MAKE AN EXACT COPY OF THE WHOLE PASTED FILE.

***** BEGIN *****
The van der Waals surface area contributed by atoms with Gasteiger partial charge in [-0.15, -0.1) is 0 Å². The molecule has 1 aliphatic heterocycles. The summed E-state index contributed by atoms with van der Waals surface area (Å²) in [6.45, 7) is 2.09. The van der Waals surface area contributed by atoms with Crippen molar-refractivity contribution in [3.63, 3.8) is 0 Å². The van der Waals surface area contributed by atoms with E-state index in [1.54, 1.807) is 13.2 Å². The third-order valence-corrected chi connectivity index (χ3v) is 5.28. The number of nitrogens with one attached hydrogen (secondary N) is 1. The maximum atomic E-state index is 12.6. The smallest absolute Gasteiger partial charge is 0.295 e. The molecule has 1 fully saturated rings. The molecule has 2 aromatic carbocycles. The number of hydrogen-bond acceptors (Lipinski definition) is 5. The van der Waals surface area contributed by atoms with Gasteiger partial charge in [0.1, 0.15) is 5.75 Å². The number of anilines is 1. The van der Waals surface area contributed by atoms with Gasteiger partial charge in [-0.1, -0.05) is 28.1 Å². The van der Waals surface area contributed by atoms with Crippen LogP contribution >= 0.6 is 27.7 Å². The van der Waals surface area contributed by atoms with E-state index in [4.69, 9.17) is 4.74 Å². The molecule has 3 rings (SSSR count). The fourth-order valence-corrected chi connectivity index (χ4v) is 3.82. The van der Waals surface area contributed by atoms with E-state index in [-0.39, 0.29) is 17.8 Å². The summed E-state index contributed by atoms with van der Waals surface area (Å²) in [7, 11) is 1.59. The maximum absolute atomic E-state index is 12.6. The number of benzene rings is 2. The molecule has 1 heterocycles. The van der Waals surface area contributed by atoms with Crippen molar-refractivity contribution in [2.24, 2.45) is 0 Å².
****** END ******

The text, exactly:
The van der Waals surface area contributed by atoms with Gasteiger partial charge in [-0.15, -0.1) is 0 Å². The molecule has 1 aliphatic heterocycles. The summed E-state index contributed by atoms with van der Waals surface area (Å²) in [6.45, 7) is 2.09. The van der Waals surface area contributed by atoms with Crippen molar-refractivity contribution in [3.63, 3.8) is 0 Å². The van der Waals surface area contributed by atoms with E-state index in [1.54, 1.807) is 13.2 Å². The third-order valence-corrected chi connectivity index (χ3v) is 5.28. The number of nitrogens with one attached hydrogen (secondary N) is 1. The maximum atomic E-state index is 12.6. The smallest absolute Gasteiger partial charge is 0.295 e. The molecule has 1 fully saturated rings. The molecule has 2 aromatic carbocycles. The number of hydrogen-bond acceptors (Lipinski definition) is 5. The van der Waals surface area contributed by atoms with Gasteiger partial charge in [0.1, 0.15) is 5.75 Å². The number of anilines is 1. The van der Waals surface area contributed by atoms with Gasteiger partial charge in [-0.1, -0.05) is 28.1 Å². The van der Waals surface area contributed by atoms with Crippen LogP contribution >= 0.6 is 27.7 Å². The van der Waals surface area contributed by atoms with E-state index in [4.69, 9.17) is 4.74 Å². The molecule has 3 rings (SSSR count). The fourth-order valence-corrected chi connectivity index (χ4v) is 3.82. The van der Waals surface area contributed by atoms with E-state index in [-0.39, 0.29) is 17.8 Å². The summed E-state index contributed by atoms with van der Waals surface area (Å²) in [7, 11) is 1.59. The maximum absolute atomic E-state index is 12.6. The number of benzene rings is 2. The molecule has 1 heterocycles. The van der Waals surface area contributed by atoms with Crippen molar-refractivity contribution in [2.24, 2.45) is 0 Å².